Leicester: The Centre of Everything
There’s an undeniable buzz about Leicester right now – a swagger, a something-in-the-air self-confidence born of a winning streak that’s seen a city deeply proud of its place at the heart of English history bang at the centre of attention again.
The dreamers and do-ers, creators and achievers that enrich and energise music, TV, sport, cooking, crafts – the very culture – all seemingly hail from here, each a living expression of the vibrancy and diversity Leicester absolutely refuses to keep quiet about.
Rock band Kasabian and pop star Sam Bailey both topped the album charts in 2014, city singer Sam building on her X Factor victory and singles success, while Sergio Pizzorno and the band celebrated their city with a homecoming gig in Leicester’s Victoria Park watched by 60,000, a night everyone’s still buzzing about. Creativity is one of DMU’s signature qualities and is in Leicester’s lifeblood.
Songbird Sam has spiritual sisters in city successes Sally Barker, a DMU graduate, and Molly Smitten-Downes, who took their talent to the business end of hit BBC One talent contest The Voice and the Eurovision Song Contest, winning over millions. Making an on-screen impact in other fields were our Great British Bake Off winner Frances Quinn and our Great British Sewing Bee champ Heather Jacks – creative minds who know the finer details matter.
Beyond the collective kitchen and couch, in sport Leicester rules: snooker star Mark Selby (‘The Jester from Leicester’, no less) claimed the World Championship, Leicester Riders retained basketball’s BBL Cup and DMU football partners Leicester City swept all before them to win promotion to the Premier League – a massive feat of sweat and skill that means the biggest names in football will now be heading to our city to try to outwit the wily Foxes. DMU’s partners in rugby and cricket, Leicester Tigers and Leicester County Cricket Club, inevitably vie for top honours when the game’s afoot, too. You’ll see stars in Leicester every weekend.
Beyond the sporting field and the snap and crackle of city life – yet not too far away – the sweeping landscape, open spaces and vast, shifting skies of Leicestershire also offer restoration, recreation and inspiration (‘All the ministers of hope/ Are tempted to this sunny slope’, as Wordsworth put it when he dropped by). Woodlands, the National Forest, meadows, wetlands and heath, and nature reserves holding wildlife and geological treasures all offer a soothing counterpoint to the giddy vigour of the city.
Mood-changing, time-shifting country parks characterise the Shire. Bradgate Park, a favourite haunt for many, sprawls richly across 850 acres and holds the ruins of Bradmore House – one of the oldest brick-built country houses in England and birthplace and childhood home of Lady Jane Grey, once a Queen of England.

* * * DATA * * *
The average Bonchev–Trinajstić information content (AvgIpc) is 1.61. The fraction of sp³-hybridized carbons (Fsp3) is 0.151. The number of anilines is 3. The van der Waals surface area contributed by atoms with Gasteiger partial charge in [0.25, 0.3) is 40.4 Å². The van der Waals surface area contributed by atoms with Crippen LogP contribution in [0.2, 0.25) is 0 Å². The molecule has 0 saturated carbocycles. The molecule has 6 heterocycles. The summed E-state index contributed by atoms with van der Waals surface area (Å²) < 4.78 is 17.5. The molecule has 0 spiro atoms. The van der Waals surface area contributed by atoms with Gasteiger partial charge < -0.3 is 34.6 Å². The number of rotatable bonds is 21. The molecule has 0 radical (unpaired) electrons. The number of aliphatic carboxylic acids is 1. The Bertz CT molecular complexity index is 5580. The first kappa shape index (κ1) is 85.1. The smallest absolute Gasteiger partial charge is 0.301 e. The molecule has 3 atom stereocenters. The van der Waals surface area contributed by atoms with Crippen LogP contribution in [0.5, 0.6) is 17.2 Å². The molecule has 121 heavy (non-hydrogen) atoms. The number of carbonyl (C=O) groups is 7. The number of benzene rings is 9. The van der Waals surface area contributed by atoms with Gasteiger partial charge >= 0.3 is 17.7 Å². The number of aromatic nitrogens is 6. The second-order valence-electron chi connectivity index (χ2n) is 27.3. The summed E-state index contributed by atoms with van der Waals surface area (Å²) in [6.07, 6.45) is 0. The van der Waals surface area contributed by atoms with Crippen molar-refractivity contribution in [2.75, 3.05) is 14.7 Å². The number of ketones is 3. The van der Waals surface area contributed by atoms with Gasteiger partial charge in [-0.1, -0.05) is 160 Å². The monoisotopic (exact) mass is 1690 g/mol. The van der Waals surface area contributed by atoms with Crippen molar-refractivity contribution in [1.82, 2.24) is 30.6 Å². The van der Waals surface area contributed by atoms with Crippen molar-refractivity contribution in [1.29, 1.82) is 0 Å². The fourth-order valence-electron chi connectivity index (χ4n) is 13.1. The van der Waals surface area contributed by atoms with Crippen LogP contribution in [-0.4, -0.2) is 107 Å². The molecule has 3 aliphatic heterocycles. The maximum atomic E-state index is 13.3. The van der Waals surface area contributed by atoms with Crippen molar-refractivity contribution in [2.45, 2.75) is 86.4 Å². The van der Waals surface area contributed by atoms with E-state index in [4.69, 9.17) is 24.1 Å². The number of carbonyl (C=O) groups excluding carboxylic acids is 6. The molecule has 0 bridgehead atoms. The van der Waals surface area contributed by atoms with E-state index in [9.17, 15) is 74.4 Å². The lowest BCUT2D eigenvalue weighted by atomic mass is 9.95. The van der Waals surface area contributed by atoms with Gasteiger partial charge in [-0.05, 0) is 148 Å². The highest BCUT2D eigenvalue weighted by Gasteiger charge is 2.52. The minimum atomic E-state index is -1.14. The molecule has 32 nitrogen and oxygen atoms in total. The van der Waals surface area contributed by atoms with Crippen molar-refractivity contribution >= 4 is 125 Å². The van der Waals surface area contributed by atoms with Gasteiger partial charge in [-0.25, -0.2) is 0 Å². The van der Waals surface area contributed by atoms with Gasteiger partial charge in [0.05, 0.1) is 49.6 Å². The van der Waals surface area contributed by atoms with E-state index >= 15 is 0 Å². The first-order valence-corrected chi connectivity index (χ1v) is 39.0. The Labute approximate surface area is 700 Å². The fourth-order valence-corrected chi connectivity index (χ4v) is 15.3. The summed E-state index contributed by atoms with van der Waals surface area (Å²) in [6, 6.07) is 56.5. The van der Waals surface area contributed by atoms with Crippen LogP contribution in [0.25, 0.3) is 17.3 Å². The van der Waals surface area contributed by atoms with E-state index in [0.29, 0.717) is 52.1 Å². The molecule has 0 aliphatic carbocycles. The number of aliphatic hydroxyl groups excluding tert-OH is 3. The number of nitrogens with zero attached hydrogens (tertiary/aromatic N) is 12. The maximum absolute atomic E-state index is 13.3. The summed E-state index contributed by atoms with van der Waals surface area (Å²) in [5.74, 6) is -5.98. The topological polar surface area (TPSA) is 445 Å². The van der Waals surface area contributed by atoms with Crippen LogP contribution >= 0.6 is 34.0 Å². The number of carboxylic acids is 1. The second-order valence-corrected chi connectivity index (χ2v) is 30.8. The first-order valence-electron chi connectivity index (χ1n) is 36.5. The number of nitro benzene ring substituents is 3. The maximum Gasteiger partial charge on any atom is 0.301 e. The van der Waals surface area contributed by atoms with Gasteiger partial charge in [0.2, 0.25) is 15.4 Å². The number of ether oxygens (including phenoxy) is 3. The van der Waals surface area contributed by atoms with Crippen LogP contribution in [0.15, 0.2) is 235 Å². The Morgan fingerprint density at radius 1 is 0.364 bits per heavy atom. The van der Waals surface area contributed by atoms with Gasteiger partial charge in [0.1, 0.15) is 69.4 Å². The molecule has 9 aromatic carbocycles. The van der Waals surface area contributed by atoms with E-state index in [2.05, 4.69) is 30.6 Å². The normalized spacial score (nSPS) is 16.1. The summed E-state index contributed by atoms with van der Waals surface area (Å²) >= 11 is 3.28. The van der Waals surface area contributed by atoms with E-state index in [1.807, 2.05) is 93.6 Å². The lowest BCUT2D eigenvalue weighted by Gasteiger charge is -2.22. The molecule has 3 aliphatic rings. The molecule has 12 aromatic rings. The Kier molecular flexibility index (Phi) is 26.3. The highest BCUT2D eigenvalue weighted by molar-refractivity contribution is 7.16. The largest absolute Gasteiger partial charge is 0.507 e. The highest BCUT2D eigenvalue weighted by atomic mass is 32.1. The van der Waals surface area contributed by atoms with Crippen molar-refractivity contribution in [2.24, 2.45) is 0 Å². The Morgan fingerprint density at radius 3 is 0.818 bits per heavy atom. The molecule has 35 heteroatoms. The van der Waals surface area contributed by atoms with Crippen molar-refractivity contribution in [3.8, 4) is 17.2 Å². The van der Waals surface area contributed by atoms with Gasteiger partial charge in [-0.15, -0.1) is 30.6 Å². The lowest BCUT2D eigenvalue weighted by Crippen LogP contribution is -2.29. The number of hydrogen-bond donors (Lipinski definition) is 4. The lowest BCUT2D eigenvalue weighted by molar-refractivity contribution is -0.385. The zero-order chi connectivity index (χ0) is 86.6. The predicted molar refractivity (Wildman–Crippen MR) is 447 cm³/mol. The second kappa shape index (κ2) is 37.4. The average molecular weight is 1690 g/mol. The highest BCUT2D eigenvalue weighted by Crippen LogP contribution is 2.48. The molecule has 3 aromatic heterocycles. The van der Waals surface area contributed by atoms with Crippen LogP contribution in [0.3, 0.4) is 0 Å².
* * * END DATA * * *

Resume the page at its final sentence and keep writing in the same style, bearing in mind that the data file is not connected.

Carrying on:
There’s always a story to tell here as history, royal and otherwise, weaves through the fabric of the city and county like a power cable, connecting past and present, ancient and modern, in a still-live saga. Taking a name from the city’s rich trading past, the £350 million Leicester Highcross has utterly transformed shopping and the city experience. Leicester’s box-fresh, £4m Jubilee Square, its name inspired by our most recent Royal visitor (Her Majesty chose to begin her Golden Jubilee at DMU), will further reshape the city, as have the new £2.5 million Leicester Cathedral Gardens – space to live in and dream on past, present and future in, before taking the next step forward.
Because history is never finished in Leicester – it won’t lie down and be quiet here. The discovery of a long-dead English King, Richard III, beneath the city streets triggered a wave of energy and change, becoming a story of forward movement and opportunity as much as reflection. An innovative £4m centre five minutes’ walk from our campus now tells the story of the King who brought the world to our door – and means, in 2015, the city and its peoples will witness the ceremonial funeral of a Shakespearean villain. It’s not a boast many others can make – and it’s one of the reasons the Lonely Planet guide has listed the city among the must-see world travel experiences for 2015.
Confident and colourful, alive with possibilities, full of quirks and corners and bars, cafés and cuisine from around the world – plus the appetite for life to do them justice – we’re one of England’s 10 largest cities and the region’s largest economy. We’re big enough to offer something new every day, small enough to quickly feel like home.
And the story goes on. Come and be part of it.